Google is no Silicon Valley startup, but it's just as intent on creating compression algorithms as the fictional "Pied Piper." The search giant is about to unleash its latest algorithm, called "Brotli," onto the Chrome browser. The software compression team first revealed the algorithm in September, saying that it was 20 to 26 percent more efficient than Zopfli, an algorithm it launched only three years before. Google says that Brotli is a "whole new data format" that squeezes in more data than other compression formats, while decompressing at comparable speeds.As a result, "the smaller compressed size allows for better space utilization and faster page loads," according to the team. The only downside is that squeezing that data is slow, but developers generally do that with static elements ahead of time. Google added that, it "would give additional benefits to mobile users, such as lower data transfer fees and reduced battery use," and that it would be particularly useful for web font compression. So when, might you ask, will the crunched down data be flowing to your smartphone, tablet or PC? Google said that the code is in "intent to ship" mode, so it's likely to appear in the next version of Chrome.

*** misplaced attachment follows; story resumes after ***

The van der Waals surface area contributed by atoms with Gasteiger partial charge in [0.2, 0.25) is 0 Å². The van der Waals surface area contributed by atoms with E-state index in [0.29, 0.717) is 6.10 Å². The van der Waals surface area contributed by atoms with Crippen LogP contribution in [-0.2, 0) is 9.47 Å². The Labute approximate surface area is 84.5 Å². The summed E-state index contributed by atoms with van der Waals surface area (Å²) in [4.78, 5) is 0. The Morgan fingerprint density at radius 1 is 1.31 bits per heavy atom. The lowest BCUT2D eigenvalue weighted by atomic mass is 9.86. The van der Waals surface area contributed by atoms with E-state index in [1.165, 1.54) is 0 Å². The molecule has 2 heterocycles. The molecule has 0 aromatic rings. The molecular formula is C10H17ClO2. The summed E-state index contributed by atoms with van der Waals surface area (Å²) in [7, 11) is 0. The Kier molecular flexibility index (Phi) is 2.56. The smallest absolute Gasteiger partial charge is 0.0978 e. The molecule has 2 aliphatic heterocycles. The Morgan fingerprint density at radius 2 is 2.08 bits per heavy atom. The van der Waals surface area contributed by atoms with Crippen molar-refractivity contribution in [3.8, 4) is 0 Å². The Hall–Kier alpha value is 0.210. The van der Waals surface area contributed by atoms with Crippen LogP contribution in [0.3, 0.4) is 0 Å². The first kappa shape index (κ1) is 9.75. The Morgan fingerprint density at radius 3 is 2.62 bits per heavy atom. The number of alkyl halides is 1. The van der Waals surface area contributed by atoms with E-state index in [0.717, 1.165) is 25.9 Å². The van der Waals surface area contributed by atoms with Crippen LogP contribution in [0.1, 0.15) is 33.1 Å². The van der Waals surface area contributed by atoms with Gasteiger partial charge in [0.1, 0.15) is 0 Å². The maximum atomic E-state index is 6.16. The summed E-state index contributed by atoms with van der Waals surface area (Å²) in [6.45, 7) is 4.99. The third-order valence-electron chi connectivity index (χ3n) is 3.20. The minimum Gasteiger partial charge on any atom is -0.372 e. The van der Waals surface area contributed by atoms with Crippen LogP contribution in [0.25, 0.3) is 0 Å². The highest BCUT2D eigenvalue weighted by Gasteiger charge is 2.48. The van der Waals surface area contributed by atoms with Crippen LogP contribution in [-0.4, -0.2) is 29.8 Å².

Google's latest data-squeezing algorithm is coming to ChromeThe Brotli algorithm will be especially helpful for mobile users.
Steve Dent|@stevetdent|January 20, 2016 4:49 AM
Google's latest data-squeezing algorithm is coming to Chrome